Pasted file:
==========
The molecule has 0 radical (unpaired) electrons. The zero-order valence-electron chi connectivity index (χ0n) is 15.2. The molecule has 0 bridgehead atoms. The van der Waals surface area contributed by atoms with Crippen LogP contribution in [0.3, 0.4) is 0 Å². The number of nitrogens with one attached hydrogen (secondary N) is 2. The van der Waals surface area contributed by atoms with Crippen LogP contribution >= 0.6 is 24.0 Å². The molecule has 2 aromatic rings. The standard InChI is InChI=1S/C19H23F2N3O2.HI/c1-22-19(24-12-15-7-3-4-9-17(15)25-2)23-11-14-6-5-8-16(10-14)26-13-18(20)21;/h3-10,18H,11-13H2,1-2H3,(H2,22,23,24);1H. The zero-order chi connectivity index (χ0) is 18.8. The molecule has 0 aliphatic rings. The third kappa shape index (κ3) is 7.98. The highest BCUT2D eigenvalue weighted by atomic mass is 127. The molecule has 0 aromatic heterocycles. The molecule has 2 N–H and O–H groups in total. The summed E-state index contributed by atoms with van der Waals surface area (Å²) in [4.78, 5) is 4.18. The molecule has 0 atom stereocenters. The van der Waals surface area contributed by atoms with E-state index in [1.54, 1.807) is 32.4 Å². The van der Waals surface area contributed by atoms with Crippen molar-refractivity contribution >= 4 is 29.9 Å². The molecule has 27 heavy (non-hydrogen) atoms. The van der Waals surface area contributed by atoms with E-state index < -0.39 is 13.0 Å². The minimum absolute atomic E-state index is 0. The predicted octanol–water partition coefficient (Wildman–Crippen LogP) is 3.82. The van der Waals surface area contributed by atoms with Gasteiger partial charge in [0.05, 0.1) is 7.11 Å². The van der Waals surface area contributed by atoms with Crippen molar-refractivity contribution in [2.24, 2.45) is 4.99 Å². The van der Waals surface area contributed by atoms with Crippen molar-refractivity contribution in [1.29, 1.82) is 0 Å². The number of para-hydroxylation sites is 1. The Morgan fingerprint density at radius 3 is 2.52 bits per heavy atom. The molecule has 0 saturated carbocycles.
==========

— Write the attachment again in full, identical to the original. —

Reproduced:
The molecule has 0 radical (unpaired) electrons. The zero-order valence-electron chi connectivity index (χ0n) is 15.2. The molecule has 0 bridgehead atoms. The van der Waals surface area contributed by atoms with Crippen LogP contribution in [0.3, 0.4) is 0 Å². The number of nitrogens with one attached hydrogen (secondary N) is 2. The van der Waals surface area contributed by atoms with Crippen LogP contribution >= 0.6 is 24.0 Å². The molecule has 2 aromatic rings. The standard InChI is InChI=1S/C19H23F2N3O2.HI/c1-22-19(24-12-15-7-3-4-9-17(15)25-2)23-11-14-6-5-8-16(10-14)26-13-18(20)21;/h3-10,18H,11-13H2,1-2H3,(H2,22,23,24);1H. The zero-order chi connectivity index (χ0) is 18.8. The molecule has 0 aliphatic rings. The third kappa shape index (κ3) is 7.98. The highest BCUT2D eigenvalue weighted by atomic mass is 127. The molecule has 0 aromatic heterocycles. The molecule has 2 N–H and O–H groups in total. The summed E-state index contributed by atoms with van der Waals surface area (Å²) in [4.78, 5) is 4.18. The molecule has 0 atom stereocenters. The van der Waals surface area contributed by atoms with E-state index in [1.54, 1.807) is 32.4 Å². The van der Waals surface area contributed by atoms with Crippen molar-refractivity contribution >= 4 is 29.9 Å². The molecule has 27 heavy (non-hydrogen) atoms. The van der Waals surface area contributed by atoms with E-state index < -0.39 is 13.0 Å². The minimum absolute atomic E-state index is 0. The predicted octanol–water partition coefficient (Wildman–Crippen LogP) is 3.82. The van der Waals surface area contributed by atoms with Gasteiger partial charge in [0.05, 0.1) is 7.11 Å². The van der Waals surface area contributed by atoms with Crippen molar-refractivity contribution in [2.24, 2.45) is 4.99 Å². The van der Waals surface area contributed by atoms with Crippen molar-refractivity contribution in [1.29, 1.82) is 0 Å². The number of para-hydroxylation sites is 1. The Morgan fingerprint density at radius 3 is 2.52 bits per heavy atom. The molecule has 0 saturated carbocycles.